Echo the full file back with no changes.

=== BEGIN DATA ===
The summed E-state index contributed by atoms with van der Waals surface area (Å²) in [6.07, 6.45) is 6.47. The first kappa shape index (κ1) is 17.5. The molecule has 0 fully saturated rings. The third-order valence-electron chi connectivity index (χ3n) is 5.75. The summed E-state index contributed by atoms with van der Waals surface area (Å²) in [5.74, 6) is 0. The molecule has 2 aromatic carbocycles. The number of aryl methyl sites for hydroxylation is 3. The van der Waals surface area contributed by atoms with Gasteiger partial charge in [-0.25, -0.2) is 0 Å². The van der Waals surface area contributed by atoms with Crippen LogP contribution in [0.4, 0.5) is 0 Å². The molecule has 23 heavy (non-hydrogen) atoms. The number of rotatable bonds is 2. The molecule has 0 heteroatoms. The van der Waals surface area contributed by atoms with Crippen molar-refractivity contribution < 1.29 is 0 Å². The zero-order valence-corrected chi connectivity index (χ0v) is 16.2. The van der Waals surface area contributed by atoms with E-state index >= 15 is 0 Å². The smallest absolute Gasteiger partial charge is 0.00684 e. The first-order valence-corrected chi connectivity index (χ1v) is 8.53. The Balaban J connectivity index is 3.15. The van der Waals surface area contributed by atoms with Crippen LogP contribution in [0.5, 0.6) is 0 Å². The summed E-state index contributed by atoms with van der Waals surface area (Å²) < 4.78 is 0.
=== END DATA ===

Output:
The summed E-state index contributed by atoms with van der Waals surface area (Å²) in [6.07, 6.45) is 6.47. The first kappa shape index (κ1) is 17.5. The molecule has 0 fully saturated rings. The third-order valence-electron chi connectivity index (χ3n) is 5.75. The summed E-state index contributed by atoms with van der Waals surface area (Å²) in [5.74, 6) is 0. The molecule has 2 aromatic carbocycles. The number of aryl methyl sites for hydroxylation is 3. The van der Waals surface area contributed by atoms with Gasteiger partial charge in [-0.25, -0.2) is 0 Å². The van der Waals surface area contributed by atoms with Crippen LogP contribution in [0.4, 0.5) is 0 Å². The molecule has 23 heavy (non-hydrogen) atoms. The number of rotatable bonds is 2. The molecule has 0 heteroatoms. The van der Waals surface area contributed by atoms with Crippen molar-refractivity contribution < 1.29 is 0 Å². The zero-order valence-corrected chi connectivity index (χ0v) is 16.2. The van der Waals surface area contributed by atoms with E-state index >= 15 is 0 Å². The smallest absolute Gasteiger partial charge is 0.00684 e. The first-order valence-corrected chi connectivity index (χ1v) is 8.53. The Balaban J connectivity index is 3.15. The van der Waals surface area contributed by atoms with Crippen LogP contribution in [0.5, 0.6) is 0 Å². The summed E-state index contributed by atoms with van der Waals surface area (Å²) < 4.78 is 0.